In “Second Surface” Cary Esser lines up dozens of small to medium fragmented, box-shaped ceramics on the walls of the Sherry Leedy Gallery like so many battered sentinels. They are ever alert, in earthy colors ranging from the purest white to muted gold, similar in type, but yet each distinct.
Esser calls them “parfleches,” named after the painted satchels made by Plains Indian women in the 18th and 19th centuries from tanned hides. The Native American parfleches, crafted in a variety of formats, were tough and portable. Esser’s versions are clearly stationary. And while her parfleches also have an outer skin, they invite us to peer inside as they simultaneously threaten to shatter at a mere glance. The rawhide vessels held an assortment of real materials; the contents of Esser’s pieces are invisible and symbolic.
Esser began her parfleche series several years ago. Her first pieces were larger than her current work and all white. They were difficult to construct — roughly akin to aesthetic brain surgery — and she wasn’t sure she wanted to make more. She persisted. “I made endless variations on the formula,” Esser says. She created a solid slip cast mold for the back panel of each piece, but also had to develop a method that allowed a modicum of control for the top panel while simultaneously permitting the fissures, tears and gaps that make these artworks so distinctive.
The earliest pieces “could be so fragile that sometimes they would just collapse. Finally,” Esser says, “I found a slip that worked the way I wanted it to. Working on a smaller scale also gave me more control.” The process still requires hours of spraying, brushing and fashioning multiple layers of glazes and textures containing materials such as pulp, sand, and paper. “I allow tears to happen,” Esser notes, “but my touch is minimal.”
Esser is the ceramics department chair at the Kansas City Art Institute. She also went to school there, and while a student remembers walking through the streets of Kansas City and admiring the terracotta architectural motifs on the city’s older buildings. Her art has always addressed architecture in one form or another. The parfleche series is her own take on the images of shields that she found on many of the city’s aged structures.
“Shields are meant as protection for the body. But they eventually fray. We also try to protect ourselves emotionally as well as bodily. But those kinds of defenses also deteriorate. And I’ve noticed as I’ve gotten older that maybe that’s a good thing.”
MARCUS CAIN: ALIGNMENTS
The eye-dazzling, geometrically patterned paintings in “Alignments” are some of Marcus Cain’s most ambitious works to date. They are the largest paintings he has ever made and fully confident. They are also some of the most intense, heartfelt artworks Cain has ever created.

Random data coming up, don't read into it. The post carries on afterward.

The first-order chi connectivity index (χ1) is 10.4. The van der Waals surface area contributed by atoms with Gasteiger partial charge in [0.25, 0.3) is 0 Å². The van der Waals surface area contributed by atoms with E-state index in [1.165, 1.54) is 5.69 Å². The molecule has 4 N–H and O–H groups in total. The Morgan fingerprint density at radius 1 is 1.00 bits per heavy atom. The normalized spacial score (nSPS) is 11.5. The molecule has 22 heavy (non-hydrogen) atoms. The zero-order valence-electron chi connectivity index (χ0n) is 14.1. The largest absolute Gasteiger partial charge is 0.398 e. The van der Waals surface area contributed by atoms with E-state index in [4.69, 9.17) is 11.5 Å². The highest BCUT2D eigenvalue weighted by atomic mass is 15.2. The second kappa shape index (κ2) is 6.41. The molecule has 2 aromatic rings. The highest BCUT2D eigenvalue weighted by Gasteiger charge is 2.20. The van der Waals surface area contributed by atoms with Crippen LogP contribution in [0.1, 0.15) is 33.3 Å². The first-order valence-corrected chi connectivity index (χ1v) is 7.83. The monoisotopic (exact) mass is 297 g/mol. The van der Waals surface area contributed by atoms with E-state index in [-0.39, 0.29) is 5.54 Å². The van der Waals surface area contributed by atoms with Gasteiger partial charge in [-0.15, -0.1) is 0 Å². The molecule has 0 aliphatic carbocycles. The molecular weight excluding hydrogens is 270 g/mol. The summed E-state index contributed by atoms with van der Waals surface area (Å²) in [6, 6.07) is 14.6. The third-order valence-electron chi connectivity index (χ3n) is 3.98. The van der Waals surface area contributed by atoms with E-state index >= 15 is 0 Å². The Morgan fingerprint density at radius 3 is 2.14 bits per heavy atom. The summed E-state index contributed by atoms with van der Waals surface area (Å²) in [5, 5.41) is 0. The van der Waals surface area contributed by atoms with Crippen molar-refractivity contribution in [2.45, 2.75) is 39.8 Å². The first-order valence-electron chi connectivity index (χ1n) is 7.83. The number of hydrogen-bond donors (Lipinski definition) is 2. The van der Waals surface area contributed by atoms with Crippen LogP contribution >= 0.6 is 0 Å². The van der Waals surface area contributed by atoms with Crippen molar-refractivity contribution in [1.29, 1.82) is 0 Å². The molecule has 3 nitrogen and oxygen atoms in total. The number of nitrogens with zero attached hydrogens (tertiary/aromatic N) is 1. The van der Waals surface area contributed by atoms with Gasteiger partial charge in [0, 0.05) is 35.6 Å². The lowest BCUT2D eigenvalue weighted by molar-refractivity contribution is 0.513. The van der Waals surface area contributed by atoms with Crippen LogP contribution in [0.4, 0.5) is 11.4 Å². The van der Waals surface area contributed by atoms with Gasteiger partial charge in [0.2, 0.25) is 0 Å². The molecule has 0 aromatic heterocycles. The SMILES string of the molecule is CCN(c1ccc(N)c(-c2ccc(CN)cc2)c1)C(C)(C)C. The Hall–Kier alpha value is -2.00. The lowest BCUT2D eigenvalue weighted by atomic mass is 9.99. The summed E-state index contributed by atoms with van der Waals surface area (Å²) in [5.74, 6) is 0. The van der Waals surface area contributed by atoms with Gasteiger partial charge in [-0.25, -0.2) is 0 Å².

The works in “Alignments” are abstract, with designs that evoke quilts or serapes. They recall aspects of his works on paper, from 20 years ago, which were inspired by hand-made textiles sewn by his relatives when he was growing up. Cain’s current palette is also reminiscent of those earlier pieces.
“These colors, for me, are a form of memory experience,” Cain explains. “I wanted to embrace all those early influences.”
Besides the major canvases, there is a group of six hypnotic small paintings — double-hung, 3-D examples of what could be quilt blocks or tesserae bricks.
What stands out in these new works is Cain’s mark-making; each paint stroke is a dash that is closer to a gouge. Immediately prior to this Cain created artworks best described as “pointillist color-field” paintings, distinguished by layers of stippled paint dots. For “Alignments” Cain used a potter’s rib (a metal rib generally used when throwing pottery on a wheel) to create side-by-side linear slashes.
“I wanted to make marks without using a brush,” Cain says. “It was a form of active restraint, a way of using a tool and seeing how much variation I could get.”
There are layers upon layers of paint in the paintings, which accounts for the visual vibration and lenticular sensation experienced when looking at the canvases from a distance. This was a deliberate choice by Cain.
“I knew the dashes would create an optical experience that would affect the viewer. Part of my reason was to unfocus the eye, to slow things down, so people could go from looking in an outward way to looking inward.”
The strokes, and the buried layers, also suggest tears and wounding, adding an unexpected emotional subset to all the works.
When Cain was growing up, he remembers, “my grandmother sewed quilts by hand for each of her grandchildren. She called her stitching ‘love stitches.’ I think of my linear markings as being similarly devotional. I want to optically and emotionally transport people.”
“Cary Esser: Second Surface” and “Marcus Cain: Alignments” continue at Sherry Leedy Contemporary Art, 2004 Baltimore Ave. through March 24. Hours are 11 a.m. to 5 p.m. Tuesday-Saturday and by appointment. For more information, 816.221.2626 or www.sherryleedy.com.